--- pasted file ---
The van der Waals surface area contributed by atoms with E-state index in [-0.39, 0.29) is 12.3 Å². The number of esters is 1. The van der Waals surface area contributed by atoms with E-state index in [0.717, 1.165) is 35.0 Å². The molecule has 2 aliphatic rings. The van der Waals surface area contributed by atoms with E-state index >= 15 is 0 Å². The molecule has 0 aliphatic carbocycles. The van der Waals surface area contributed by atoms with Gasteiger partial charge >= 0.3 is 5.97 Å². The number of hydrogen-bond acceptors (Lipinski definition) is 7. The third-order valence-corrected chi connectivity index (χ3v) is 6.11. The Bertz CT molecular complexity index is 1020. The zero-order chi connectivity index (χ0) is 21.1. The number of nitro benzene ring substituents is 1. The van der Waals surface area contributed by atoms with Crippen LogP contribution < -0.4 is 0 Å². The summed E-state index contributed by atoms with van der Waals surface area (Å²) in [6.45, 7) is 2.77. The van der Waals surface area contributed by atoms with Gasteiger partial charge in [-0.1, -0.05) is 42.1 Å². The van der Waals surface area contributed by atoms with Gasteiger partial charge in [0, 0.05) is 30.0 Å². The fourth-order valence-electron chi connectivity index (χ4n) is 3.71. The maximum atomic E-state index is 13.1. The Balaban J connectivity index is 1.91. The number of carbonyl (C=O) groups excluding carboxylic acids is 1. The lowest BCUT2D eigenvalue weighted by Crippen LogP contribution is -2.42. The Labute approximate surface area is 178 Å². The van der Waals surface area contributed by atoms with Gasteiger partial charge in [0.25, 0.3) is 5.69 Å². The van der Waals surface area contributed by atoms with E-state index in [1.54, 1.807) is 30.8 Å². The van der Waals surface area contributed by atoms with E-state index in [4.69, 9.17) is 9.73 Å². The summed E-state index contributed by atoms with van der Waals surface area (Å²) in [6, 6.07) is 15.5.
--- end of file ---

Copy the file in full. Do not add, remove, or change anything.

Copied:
The van der Waals surface area contributed by atoms with E-state index in [-0.39, 0.29) is 12.3 Å². The number of esters is 1. The van der Waals surface area contributed by atoms with E-state index in [0.717, 1.165) is 35.0 Å². The molecule has 2 aliphatic rings. The van der Waals surface area contributed by atoms with E-state index >= 15 is 0 Å². The molecule has 0 aliphatic carbocycles. The van der Waals surface area contributed by atoms with Gasteiger partial charge >= 0.3 is 5.97 Å². The number of hydrogen-bond acceptors (Lipinski definition) is 7. The third-order valence-corrected chi connectivity index (χ3v) is 6.11. The Bertz CT molecular complexity index is 1020. The zero-order chi connectivity index (χ0) is 21.1. The number of nitro benzene ring substituents is 1. The van der Waals surface area contributed by atoms with Crippen LogP contribution < -0.4 is 0 Å². The summed E-state index contributed by atoms with van der Waals surface area (Å²) in [6.45, 7) is 2.77. The van der Waals surface area contributed by atoms with Gasteiger partial charge in [-0.1, -0.05) is 42.1 Å². The van der Waals surface area contributed by atoms with Gasteiger partial charge in [0, 0.05) is 30.0 Å². The fourth-order valence-electron chi connectivity index (χ4n) is 3.71. The maximum atomic E-state index is 13.1. The Balaban J connectivity index is 1.91. The number of carbonyl (C=O) groups excluding carboxylic acids is 1. The lowest BCUT2D eigenvalue weighted by Crippen LogP contribution is -2.42. The Labute approximate surface area is 178 Å². The van der Waals surface area contributed by atoms with Gasteiger partial charge in [0.25, 0.3) is 5.69 Å². The van der Waals surface area contributed by atoms with E-state index in [1.54, 1.807) is 30.8 Å². The van der Waals surface area contributed by atoms with E-state index in [4.69, 9.17) is 9.73 Å². The summed E-state index contributed by atoms with van der Waals surface area (Å²) in [6, 6.07) is 15.5.